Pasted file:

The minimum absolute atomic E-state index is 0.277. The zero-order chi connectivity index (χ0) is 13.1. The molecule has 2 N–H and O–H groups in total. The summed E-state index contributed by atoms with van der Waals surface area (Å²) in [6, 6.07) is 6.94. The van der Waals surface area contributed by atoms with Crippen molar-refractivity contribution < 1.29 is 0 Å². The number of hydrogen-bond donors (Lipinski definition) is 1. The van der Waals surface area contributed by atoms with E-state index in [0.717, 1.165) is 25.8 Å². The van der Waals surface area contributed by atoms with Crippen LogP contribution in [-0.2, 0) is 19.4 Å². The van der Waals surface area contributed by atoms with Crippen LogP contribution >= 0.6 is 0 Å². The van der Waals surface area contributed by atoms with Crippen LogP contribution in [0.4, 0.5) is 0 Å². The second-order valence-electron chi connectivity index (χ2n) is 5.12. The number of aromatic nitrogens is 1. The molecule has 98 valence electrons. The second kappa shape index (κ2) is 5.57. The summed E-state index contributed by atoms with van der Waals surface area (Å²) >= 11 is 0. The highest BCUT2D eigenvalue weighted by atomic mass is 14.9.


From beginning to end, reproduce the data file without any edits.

The minimum absolute atomic E-state index is 0.277. The zero-order chi connectivity index (χ0) is 13.1. The molecule has 2 N–H and O–H groups in total. The summed E-state index contributed by atoms with van der Waals surface area (Å²) in [6, 6.07) is 6.94. The van der Waals surface area contributed by atoms with Crippen molar-refractivity contribution < 1.29 is 0 Å². The number of hydrogen-bond donors (Lipinski definition) is 1. The van der Waals surface area contributed by atoms with E-state index in [0.717, 1.165) is 25.8 Å². The van der Waals surface area contributed by atoms with Crippen LogP contribution in [-0.2, 0) is 19.4 Å². The van der Waals surface area contributed by atoms with Crippen LogP contribution >= 0.6 is 0 Å². The van der Waals surface area contributed by atoms with Crippen LogP contribution in [0.4, 0.5) is 0 Å². The second-order valence-electron chi connectivity index (χ2n) is 5.12. The number of aromatic nitrogens is 1. The molecule has 98 valence electrons. The second kappa shape index (κ2) is 5.57. The summed E-state index contributed by atoms with van der Waals surface area (Å²) >= 11 is 0. The highest BCUT2D eigenvalue weighted by atomic mass is 14.9.